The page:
The talented Northern Irishman leaves the Swans with the best win rate in the club's history, with a 50.82% success rate. Rodgers' exit has led to speculation that loan star Gylfi Sigurdsson, who was poised to sign with the Swans this week, will now be reluctant to complete his move.
I would like to think that among Sigurdsson's priorities in choosing the Swans were factors like his team-mates, the city and the opportunity to play regular first team football in the Premier League. Sigurdsson would instantly become one of the elite players at Swansea, so ought to factor in any new managers plans for the team regardless of who that manager is.
On the subject of new managers, Huw Jenkins will look to appoint a boss who will continue playing football the Swansea way. Ironically, Martinez is in the bookmakers frame to return to Swansea, and is joint favourite along with Brighton's Gus Poyet at the time of writing. Poyet was said to be under consideration at the time Rodgers was appointed, and so seems likely to receive a phone call. For those who like to dream, Pep Guardiola is 50-1.
As for Rodgers, the move makes some sense, but not total sense. It is easy to understand the allure of an offer from a big team that can double or triple your wages, but the management structure of Liverpool might not suit Rodgers. If the talk of a moneyball management structure comes to fruition at Liverpool, then Rodgers would become a bit part player in the grand scheme.
Moneyball teams make committee decisions and are typically run from up on high. The 'game manager' has a very short leash and no real decision making power beyond tactics. Even then the tactics are dictated somewhat by the personnel and in a moneyball environment Rodgers wouldn't have quite as much say over transfers as he might like.
Rodgers is a good student of the game, so even if his only contribution was tactics, he would still have lots to offer, but moneyball managers are not appointed for their special or unique qualities, which poses the question 'why Rodgers?'. Any half decent manager could fit into such a system, and there are plenty out of work that wouldn't incur compensation.
Lyon, perhaps football's first moneyball side, won seven consecutive French titles with four different managers, and although some of those managers were big names, the feeling is they might have been anyone - the club's organisational system (and incredible transfer market play, which was dictated by a committee led by the club's President and Technical Director, but not the manager) allowed them to be successful. I hope for Rodgers sake he does get the chance to put his stamp on the team.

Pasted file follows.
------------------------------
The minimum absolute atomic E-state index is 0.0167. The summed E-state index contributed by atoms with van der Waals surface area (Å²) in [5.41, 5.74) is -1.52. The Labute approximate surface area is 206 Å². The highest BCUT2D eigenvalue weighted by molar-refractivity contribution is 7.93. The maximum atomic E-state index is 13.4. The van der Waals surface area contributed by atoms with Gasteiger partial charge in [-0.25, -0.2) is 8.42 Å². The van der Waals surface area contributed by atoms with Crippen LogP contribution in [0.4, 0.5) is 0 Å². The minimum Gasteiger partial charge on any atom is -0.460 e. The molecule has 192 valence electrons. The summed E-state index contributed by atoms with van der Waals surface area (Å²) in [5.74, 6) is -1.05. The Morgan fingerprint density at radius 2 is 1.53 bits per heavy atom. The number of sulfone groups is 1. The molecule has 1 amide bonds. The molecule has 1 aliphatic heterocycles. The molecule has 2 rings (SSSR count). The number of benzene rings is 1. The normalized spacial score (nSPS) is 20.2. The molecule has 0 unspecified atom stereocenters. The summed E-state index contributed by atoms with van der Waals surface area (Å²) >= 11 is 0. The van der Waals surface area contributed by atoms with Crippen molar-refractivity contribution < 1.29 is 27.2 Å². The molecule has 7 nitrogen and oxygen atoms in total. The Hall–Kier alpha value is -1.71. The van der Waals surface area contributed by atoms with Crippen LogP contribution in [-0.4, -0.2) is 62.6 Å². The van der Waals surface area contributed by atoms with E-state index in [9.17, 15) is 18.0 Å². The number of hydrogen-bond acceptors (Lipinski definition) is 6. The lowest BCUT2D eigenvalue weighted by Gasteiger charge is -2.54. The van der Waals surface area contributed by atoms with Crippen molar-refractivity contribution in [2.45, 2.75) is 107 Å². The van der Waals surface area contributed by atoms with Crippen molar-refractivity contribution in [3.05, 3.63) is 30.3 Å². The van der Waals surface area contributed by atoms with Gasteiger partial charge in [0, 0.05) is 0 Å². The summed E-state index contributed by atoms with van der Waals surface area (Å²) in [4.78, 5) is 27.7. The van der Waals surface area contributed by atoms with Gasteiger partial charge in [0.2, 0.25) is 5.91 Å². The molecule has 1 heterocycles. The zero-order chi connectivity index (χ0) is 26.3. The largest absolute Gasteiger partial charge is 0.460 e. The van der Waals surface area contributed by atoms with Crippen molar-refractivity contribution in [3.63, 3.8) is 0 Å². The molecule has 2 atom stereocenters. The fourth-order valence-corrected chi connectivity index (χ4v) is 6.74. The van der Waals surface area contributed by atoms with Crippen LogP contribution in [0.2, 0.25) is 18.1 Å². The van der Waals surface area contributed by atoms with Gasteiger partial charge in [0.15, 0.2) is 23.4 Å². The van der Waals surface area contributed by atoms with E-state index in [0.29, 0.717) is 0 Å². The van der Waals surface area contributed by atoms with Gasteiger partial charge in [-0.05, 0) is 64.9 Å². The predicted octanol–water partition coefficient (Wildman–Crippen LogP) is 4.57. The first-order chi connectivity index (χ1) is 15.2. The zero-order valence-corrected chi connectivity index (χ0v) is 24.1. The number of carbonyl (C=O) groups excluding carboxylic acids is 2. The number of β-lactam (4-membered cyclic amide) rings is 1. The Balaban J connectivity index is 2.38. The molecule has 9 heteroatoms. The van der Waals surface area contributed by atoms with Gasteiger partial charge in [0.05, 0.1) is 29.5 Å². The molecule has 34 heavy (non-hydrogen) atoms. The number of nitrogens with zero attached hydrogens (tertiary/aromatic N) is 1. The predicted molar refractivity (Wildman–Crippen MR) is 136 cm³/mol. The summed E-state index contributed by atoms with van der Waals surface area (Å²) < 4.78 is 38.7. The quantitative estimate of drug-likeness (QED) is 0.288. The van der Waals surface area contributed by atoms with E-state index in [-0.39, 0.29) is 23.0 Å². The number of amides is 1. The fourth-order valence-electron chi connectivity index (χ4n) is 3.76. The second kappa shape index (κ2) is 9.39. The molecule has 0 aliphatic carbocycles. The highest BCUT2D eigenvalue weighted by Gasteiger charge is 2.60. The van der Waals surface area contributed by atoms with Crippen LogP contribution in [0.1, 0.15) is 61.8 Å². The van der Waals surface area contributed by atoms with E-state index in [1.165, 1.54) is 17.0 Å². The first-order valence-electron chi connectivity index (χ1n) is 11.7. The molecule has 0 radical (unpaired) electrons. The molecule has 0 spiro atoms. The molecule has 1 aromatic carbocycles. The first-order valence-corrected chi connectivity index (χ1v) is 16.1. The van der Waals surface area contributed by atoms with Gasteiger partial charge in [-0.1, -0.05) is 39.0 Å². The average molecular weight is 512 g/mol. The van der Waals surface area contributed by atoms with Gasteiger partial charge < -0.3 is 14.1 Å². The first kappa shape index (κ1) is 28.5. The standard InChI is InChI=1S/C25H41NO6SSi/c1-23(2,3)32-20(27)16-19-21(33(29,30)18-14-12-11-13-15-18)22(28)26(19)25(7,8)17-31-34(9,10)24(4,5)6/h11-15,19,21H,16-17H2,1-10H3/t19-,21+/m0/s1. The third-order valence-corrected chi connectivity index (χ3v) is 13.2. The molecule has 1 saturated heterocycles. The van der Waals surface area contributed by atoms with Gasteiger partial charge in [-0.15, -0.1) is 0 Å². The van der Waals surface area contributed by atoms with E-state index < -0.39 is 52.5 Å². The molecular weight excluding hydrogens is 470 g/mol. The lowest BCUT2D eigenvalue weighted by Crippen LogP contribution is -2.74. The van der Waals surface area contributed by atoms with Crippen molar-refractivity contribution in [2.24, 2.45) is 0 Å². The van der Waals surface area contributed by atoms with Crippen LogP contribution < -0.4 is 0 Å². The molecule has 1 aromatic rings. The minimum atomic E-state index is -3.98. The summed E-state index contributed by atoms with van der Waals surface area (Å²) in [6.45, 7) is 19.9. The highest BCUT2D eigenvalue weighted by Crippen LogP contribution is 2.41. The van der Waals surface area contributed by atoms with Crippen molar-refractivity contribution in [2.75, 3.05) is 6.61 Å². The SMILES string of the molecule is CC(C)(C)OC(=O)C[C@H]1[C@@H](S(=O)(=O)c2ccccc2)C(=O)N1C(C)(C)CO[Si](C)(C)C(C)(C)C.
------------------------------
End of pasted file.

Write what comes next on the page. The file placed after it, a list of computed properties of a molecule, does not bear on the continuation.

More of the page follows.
Regardless of how much autonomy Rodgers is granted, there is also the question of unproven talent. Liverpool fans will doubtless be sceptical, expecting a higher profile appointment and pointing to Rodgers limited track record. Whether they have a point remains to be seen, but I have to wonder whether it would have hurt Rodgers to wait another season or two?
Some say that he took the offer whilst it was there because, had he been relegated with Swansea next season, then he'd never get another high profile chance. However, if he was destined to be relegated with Swansea next season, then he can't be that good a manager, and will flounder at Liverpool.
On the other hand, if he is good enough, and I believe he is, then he could afford to see through his 'long term vision' for the Swans knowing that he had the talent to get a bigger job after establishing Swansea as a perennial Premier League team, which really would be an achievement worthy of big six consideration. After all, it's not like manager vacancies at big six teams are all that rare. Chelsea will probably have had another two or three by the time Jenkins finds Rodgers' replacement.
Of course, it's easy to sit around and talk about loyalty and pretend like we'd do it differently. The reality is that when a top side comes calling, you just don't say no (unless you really, really like Wigan). So good luck Brendan. With the unsellable signings of the Dalglish era piled up like last year's fashions in a fire damage sale, you'll have to earn every penny of that new salary. Just promise not to pinch any of our players, and if you could see your way to letting us have Sterling or Shelvey on loan, that'd be grand.
On to the next Swans boss. Realistically, I like Poyet, but slightly pushing the boat out I would love Michael Laudrup. 4-2-3-1 short passing machine. Sound familiar?
You can check the list and the odds here. Who would you like to see?